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If anyone knows who's over-acting, it's this guy.


Natural disasters often bring out the very best in people, like all the Boat Heroes in Texas, many of whom didn't even need boats to be heroes. But then you get people like Sheriff Grady Judd, of Polk County, who let it be known on Twitter Wednesday that with Hurricane Irma on the way, he would not tolerate any evil-doers in county shelters. First he warned "sex offenders/predators" they wouldn't be welcome, then anyone with an outstanding warrant, because if you were a nice law-abiding family headed for a shelter, would you want YOUR children bedded down near someone wanted for failure to appear for a parking lot fender-bender? YOU WOULD NOT!

One good thing about the interwebs: If a public official does or says something suitably stupid, people will often notice. Judd's tweets went viral, and by Thursday he was getting a bit tetchy about the whole thing:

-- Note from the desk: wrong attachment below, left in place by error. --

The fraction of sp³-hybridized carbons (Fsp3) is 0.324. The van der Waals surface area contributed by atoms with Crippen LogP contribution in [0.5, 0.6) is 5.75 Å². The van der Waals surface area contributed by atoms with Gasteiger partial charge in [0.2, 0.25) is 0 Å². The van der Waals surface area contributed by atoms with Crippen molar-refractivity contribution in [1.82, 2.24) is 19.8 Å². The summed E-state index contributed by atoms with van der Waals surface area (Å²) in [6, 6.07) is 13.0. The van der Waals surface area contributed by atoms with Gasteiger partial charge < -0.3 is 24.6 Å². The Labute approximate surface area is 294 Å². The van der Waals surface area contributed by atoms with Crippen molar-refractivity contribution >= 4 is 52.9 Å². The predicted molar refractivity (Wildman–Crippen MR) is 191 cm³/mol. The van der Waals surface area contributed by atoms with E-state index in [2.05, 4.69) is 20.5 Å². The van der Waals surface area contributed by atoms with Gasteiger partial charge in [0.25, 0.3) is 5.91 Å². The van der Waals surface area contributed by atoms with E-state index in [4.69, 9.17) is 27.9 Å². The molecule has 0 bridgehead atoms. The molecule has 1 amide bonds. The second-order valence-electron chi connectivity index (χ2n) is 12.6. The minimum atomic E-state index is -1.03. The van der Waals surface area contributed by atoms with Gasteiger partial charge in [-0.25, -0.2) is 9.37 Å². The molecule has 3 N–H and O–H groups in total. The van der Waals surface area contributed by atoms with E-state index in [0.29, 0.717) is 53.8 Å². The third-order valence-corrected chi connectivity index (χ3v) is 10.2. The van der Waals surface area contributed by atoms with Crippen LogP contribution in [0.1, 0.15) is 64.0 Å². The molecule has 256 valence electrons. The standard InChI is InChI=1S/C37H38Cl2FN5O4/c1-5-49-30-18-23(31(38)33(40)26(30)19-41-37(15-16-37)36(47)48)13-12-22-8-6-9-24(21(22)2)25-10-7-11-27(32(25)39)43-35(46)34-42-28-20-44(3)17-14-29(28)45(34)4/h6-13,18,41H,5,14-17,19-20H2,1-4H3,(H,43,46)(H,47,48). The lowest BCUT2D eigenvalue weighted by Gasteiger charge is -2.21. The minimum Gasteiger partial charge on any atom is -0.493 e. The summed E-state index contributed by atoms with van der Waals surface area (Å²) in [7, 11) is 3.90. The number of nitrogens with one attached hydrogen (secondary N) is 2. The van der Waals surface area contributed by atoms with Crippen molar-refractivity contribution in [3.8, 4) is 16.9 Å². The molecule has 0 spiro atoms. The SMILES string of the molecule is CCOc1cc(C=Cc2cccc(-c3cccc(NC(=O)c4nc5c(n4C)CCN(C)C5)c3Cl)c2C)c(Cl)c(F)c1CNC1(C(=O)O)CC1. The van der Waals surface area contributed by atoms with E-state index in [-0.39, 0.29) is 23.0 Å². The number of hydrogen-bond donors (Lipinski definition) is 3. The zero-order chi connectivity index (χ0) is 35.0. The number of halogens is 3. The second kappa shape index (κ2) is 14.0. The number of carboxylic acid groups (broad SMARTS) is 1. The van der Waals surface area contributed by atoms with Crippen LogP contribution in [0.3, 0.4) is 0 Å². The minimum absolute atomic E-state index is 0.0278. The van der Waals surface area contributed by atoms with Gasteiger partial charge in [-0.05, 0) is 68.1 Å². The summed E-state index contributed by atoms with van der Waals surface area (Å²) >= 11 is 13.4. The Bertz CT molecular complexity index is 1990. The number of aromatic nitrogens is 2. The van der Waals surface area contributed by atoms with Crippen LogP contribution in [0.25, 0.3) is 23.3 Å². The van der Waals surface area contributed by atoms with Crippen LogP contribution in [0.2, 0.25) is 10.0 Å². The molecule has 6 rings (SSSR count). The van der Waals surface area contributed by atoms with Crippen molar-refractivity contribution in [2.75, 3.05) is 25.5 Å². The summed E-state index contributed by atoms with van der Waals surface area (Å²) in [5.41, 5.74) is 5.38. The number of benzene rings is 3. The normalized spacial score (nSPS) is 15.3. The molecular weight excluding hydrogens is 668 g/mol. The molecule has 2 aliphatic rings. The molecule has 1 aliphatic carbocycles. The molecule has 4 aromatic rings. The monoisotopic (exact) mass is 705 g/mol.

“Never before did I think that we’d be beat up for giving people a warning and keeping people safe,” he told local television crews. “But hey, that’s okay.”

Look, here is Sheriff Judd casually conflating "everyone with a warrant" with "sexual predators" for Tampa Bay's Fox affiliate:

We like how he explains that he's really just all about giving people information, not grandstanding like a Tough Guy Sheriff who hopes maybe he'll be lauded for Gittin' Tough On Crime. And he really can't see the fuss, since he's only concerned for everyone's safety -- even those scofflaws who might have a warrant out for their serial parking violations. You see, since he warned them Wednesday, crimers had a choice: They could get right with the Law, or go seek shelter somewhere else that doesn't care if fugitives are among them.

A spokesperson for the Polk County Sheriff's Office, Carrie Horstman, explained to the Orlando Sentinel it's best for everyone with a warrant of any kind to turn themselves in, just to be on the safe side:

Horstman added officers don't have a way of seeing what crime the warrant is for, so it’s possible those with non-violent misdemeanor offenses could be arrested.

“Officers are legally obligated to take a person into custody if they have a warrant,” she said.

Judd said in preparation for the hurricane, fugitives should turn themselves into the jail because “it’s a secure location.”